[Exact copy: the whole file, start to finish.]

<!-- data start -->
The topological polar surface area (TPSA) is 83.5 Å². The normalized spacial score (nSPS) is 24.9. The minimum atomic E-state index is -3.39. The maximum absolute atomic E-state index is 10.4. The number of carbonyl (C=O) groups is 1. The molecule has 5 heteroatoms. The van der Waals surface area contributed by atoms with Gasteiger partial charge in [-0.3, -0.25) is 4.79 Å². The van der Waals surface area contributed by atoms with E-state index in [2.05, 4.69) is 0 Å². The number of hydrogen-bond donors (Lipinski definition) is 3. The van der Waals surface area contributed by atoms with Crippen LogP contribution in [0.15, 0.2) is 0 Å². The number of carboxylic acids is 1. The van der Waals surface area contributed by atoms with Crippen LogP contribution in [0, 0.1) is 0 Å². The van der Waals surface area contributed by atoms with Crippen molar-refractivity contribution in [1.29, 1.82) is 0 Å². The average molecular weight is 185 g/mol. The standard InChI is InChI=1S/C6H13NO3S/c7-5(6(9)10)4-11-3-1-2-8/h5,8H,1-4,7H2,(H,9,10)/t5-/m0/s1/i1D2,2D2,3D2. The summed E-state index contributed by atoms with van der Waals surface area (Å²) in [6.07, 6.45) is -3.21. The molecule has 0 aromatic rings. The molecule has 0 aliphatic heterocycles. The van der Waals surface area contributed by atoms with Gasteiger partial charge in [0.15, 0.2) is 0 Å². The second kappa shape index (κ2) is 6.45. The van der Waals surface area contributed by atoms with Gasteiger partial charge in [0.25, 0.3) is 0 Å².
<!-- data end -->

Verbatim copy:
The topological polar surface area (TPSA) is 83.5 Å². The normalized spacial score (nSPS) is 24.9. The minimum atomic E-state index is -3.39. The maximum absolute atomic E-state index is 10.4. The number of carbonyl (C=O) groups is 1. The molecule has 5 heteroatoms. The van der Waals surface area contributed by atoms with Gasteiger partial charge in [-0.3, -0.25) is 4.79 Å². The van der Waals surface area contributed by atoms with E-state index in [2.05, 4.69) is 0 Å². The number of hydrogen-bond donors (Lipinski definition) is 3. The van der Waals surface area contributed by atoms with Crippen LogP contribution in [0.15, 0.2) is 0 Å². The number of carboxylic acids is 1. The van der Waals surface area contributed by atoms with Crippen LogP contribution in [0, 0.1) is 0 Å². The van der Waals surface area contributed by atoms with Crippen molar-refractivity contribution in [1.29, 1.82) is 0 Å². The average molecular weight is 185 g/mol. The standard InChI is InChI=1S/C6H13NO3S/c7-5(6(9)10)4-11-3-1-2-8/h5,8H,1-4,7H2,(H,9,10)/t5-/m0/s1/i1D2,2D2,3D2. The summed E-state index contributed by atoms with van der Waals surface area (Å²) in [6.07, 6.45) is -3.21. The molecule has 0 aromatic rings. The molecule has 0 aliphatic heterocycles. The van der Waals surface area contributed by atoms with Gasteiger partial charge in [0.15, 0.2) is 0 Å². The second kappa shape index (κ2) is 6.45. The van der Waals surface area contributed by atoms with Gasteiger partial charge in [0.25, 0.3) is 0 Å².